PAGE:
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  38. Reflections on Thinking in Animals.R. Epstein - 1987 - In G. Greenberg & E. Tobach (eds.), Cognition, Language, and Consciousness: Integrative Levels. Lawrence Erlbaum. pp. 19--29.
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  39. Social Cognition in the Wild: Machiavellian Dolphins?Richard Connor & Mann & Janet - 2006 - In Susan Hurley & Matthew Nudds (eds.), Rational Animals? Oxford University Press.
     
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  40. RW Mitchell (Ed.). Pretending and Imagination in Animals and Children. Cambridge: Cambridge University Press. T. Bowell & G. Kemp. Critical Thinking–A Concise Guide. London: Routledge. HJ Gensler. Introduction to Logic. London: Routledge. A. Thomson. Critical Reasoning–A Practical Introduction. London: Routledge. [REVIEW]L. J. Rogers - 2003 - Cognition 89:65-66.
     
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  41.  12
    Conditioning or Cognition? Understanding Interspecific Communication as a Way of Improving Animal Training (a Case Study with Elephants in Nepal).Helena Telkänranta - 2009 - Sign Systems Studies 37 (3-4):542-555.
    When animals are trained to function in a human society (for example, pet dogs, police dogs, or sports horses), different trainers and training cultures vary widely in their ability to understand how the animal perceives the communication efforts of the trainer. This variation has considerable impact on the resulting performance and welfare of the animals. There are many trainers who frequently resort to physical punishment or other pain-inflicting methods when the attempts to communicate have failed or when the (...)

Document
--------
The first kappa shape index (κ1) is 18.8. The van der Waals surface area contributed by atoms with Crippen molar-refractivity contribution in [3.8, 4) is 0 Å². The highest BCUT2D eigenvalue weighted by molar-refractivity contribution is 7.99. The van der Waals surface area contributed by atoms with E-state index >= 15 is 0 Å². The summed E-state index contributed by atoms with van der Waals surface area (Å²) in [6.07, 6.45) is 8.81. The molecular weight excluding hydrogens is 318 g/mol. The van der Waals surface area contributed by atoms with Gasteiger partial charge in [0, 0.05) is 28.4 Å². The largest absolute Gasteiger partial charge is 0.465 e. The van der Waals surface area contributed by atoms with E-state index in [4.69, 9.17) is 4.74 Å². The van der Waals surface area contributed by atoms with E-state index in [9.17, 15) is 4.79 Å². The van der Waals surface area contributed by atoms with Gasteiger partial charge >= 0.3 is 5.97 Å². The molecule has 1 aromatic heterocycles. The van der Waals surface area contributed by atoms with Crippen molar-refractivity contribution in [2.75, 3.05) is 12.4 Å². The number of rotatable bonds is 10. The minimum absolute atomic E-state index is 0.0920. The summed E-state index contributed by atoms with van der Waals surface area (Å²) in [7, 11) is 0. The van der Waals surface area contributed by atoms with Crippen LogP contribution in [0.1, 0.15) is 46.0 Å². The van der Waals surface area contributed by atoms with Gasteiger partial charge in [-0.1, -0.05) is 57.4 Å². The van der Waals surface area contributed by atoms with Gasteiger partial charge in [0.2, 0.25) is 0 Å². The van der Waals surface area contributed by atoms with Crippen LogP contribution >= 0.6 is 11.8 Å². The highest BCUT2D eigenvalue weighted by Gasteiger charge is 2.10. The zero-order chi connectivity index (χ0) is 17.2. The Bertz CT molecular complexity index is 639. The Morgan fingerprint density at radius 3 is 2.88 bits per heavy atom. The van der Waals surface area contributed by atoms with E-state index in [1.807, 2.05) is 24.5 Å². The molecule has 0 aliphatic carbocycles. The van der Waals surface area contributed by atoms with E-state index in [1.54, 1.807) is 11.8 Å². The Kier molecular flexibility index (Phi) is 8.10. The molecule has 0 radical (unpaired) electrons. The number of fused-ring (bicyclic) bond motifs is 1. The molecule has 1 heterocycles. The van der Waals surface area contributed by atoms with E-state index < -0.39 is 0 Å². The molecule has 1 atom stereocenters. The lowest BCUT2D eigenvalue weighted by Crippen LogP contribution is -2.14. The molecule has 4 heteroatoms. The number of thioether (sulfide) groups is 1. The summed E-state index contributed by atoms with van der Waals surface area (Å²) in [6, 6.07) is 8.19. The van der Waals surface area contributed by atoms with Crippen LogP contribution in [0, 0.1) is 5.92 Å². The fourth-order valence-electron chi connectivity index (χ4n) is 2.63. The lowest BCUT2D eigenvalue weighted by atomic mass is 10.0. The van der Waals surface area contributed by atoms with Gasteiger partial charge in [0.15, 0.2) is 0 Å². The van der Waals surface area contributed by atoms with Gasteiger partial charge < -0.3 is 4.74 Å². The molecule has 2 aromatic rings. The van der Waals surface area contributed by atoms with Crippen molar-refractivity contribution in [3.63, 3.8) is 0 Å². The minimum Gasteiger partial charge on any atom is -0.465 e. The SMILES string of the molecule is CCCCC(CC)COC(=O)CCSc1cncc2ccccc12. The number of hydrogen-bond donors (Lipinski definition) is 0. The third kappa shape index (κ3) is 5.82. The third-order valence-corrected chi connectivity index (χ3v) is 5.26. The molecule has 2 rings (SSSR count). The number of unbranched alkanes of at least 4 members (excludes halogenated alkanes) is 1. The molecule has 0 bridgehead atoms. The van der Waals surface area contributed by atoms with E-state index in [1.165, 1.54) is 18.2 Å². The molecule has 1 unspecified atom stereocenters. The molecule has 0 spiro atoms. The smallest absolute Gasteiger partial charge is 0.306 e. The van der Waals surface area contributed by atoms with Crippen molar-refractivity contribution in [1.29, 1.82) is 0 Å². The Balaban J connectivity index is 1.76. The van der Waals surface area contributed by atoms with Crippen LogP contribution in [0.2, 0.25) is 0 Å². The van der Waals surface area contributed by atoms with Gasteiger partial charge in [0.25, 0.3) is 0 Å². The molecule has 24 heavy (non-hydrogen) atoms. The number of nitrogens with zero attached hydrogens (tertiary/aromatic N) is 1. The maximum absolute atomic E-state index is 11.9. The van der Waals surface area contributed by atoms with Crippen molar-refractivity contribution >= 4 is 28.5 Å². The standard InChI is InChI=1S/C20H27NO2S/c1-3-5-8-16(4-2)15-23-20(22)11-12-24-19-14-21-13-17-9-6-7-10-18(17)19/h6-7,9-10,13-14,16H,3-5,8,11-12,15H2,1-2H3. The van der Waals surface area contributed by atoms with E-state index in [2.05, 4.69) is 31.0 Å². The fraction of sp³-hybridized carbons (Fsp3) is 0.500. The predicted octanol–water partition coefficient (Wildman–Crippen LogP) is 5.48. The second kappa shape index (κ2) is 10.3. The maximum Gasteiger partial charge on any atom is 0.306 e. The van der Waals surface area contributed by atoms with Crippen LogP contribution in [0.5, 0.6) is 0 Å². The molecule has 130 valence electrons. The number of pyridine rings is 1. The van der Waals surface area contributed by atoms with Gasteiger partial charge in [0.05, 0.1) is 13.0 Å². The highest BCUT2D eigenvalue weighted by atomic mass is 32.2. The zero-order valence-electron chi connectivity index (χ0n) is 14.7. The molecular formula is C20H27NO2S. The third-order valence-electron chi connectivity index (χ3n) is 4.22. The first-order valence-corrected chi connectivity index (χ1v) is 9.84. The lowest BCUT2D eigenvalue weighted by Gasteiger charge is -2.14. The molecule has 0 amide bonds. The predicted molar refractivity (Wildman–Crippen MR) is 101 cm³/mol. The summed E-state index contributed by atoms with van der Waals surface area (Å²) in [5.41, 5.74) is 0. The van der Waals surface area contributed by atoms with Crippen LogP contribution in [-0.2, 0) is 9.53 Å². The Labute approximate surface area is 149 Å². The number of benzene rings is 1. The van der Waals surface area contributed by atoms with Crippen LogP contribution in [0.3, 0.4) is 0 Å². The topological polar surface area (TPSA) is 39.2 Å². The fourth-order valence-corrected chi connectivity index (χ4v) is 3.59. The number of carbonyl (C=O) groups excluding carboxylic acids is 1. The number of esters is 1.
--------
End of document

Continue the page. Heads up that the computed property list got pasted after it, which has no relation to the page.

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  42.  5
    Has a Fully Three-Dimensional Space Map Never Evolved in Any Species? A Comparative Imperative for Studies of Spatial Cognition.Cynthia F. Moss - 2013 - Behavioral and Brain Sciences 36 (5):557-557.
    I propose that it is premature to assert that a fully three-dimensional map has never evolved in any species, as data are lacking to show that space coding in all animals is the same. Instead, I hypothesize that three-dimensional representation is tied to an animal's mode of locomotion through space. Testing this hypothesis requires a large body of comparative data.
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  43.  47
    The Philosophy of Animal Minds.Robert W. Lurz (ed.) - 2009 - Cambridge University Press.
    This volume is a collection of fourteen essays by leading philosophers on issues concerning the nature, existence, and our knowledge of animal minds. The nature of animal minds has been a topic of interest to philosophers since the origins of philosophy, and recent years have seen significant philosophical engagement with the subject. However, there is no volume that represents the current state of play in this important and growing field. The purpose of this volume is to highlight the state of (...)
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  44.  71
    Are Animals Stuck in Time or Are They Chronesthetic Creatures?N. S. Clayton, J. Russell & A. Dickinson - 2009 - Topics in Cognitive Science 1 (1):59-71.
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  45.  66
    Cognition in the Wild.Edwin Hutchins - 1995 - MIT Press.
    Hutchins examines a set of phenomena that have fallen between the established disciplines of psychology and anthropology, bringing to light a new set of relationships between culture and cognition.
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  46. Animal Agendas: Conflict Over Productive Animals in Twentieth-Century Australian Cities.Andrea Gaynor - 2007 - Society and Animals 15 (1):29-42.